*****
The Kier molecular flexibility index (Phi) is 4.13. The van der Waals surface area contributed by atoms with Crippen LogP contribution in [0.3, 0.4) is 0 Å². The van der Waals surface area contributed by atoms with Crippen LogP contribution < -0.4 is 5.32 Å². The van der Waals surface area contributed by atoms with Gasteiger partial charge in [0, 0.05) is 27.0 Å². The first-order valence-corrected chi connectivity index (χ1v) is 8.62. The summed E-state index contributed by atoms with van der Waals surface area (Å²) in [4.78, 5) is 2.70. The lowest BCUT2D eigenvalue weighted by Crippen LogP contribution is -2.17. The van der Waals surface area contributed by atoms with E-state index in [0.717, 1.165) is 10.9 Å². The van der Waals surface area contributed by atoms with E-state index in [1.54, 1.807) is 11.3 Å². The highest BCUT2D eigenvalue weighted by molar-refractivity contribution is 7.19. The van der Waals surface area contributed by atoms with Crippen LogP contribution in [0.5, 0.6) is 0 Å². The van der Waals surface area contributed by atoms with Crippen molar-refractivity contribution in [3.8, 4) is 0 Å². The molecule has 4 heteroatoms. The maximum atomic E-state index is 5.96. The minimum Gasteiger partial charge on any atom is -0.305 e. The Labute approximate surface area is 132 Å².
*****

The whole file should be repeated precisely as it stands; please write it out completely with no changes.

The Kier molecular flexibility index (Phi) is 4.13. The van der Waals surface area contributed by atoms with Crippen LogP contribution in [0.3, 0.4) is 0 Å². The van der Waals surface area contributed by atoms with Crippen LogP contribution < -0.4 is 5.32 Å². The van der Waals surface area contributed by atoms with Gasteiger partial charge in [0, 0.05) is 27.0 Å². The first-order valence-corrected chi connectivity index (χ1v) is 8.62. The summed E-state index contributed by atoms with van der Waals surface area (Å²) in [4.78, 5) is 2.70. The lowest BCUT2D eigenvalue weighted by Crippen LogP contribution is -2.17. The van der Waals surface area contributed by atoms with E-state index in [0.717, 1.165) is 10.9 Å². The van der Waals surface area contributed by atoms with E-state index in [1.54, 1.807) is 11.3 Å². The highest BCUT2D eigenvalue weighted by molar-refractivity contribution is 7.19. The van der Waals surface area contributed by atoms with Crippen LogP contribution in [0.5, 0.6) is 0 Å². The van der Waals surface area contributed by atoms with Crippen molar-refractivity contribution in [3.8, 4) is 0 Å². The molecule has 4 heteroatoms. The maximum atomic E-state index is 5.96. The minimum Gasteiger partial charge on any atom is -0.305 e. The Labute approximate surface area is 132 Å².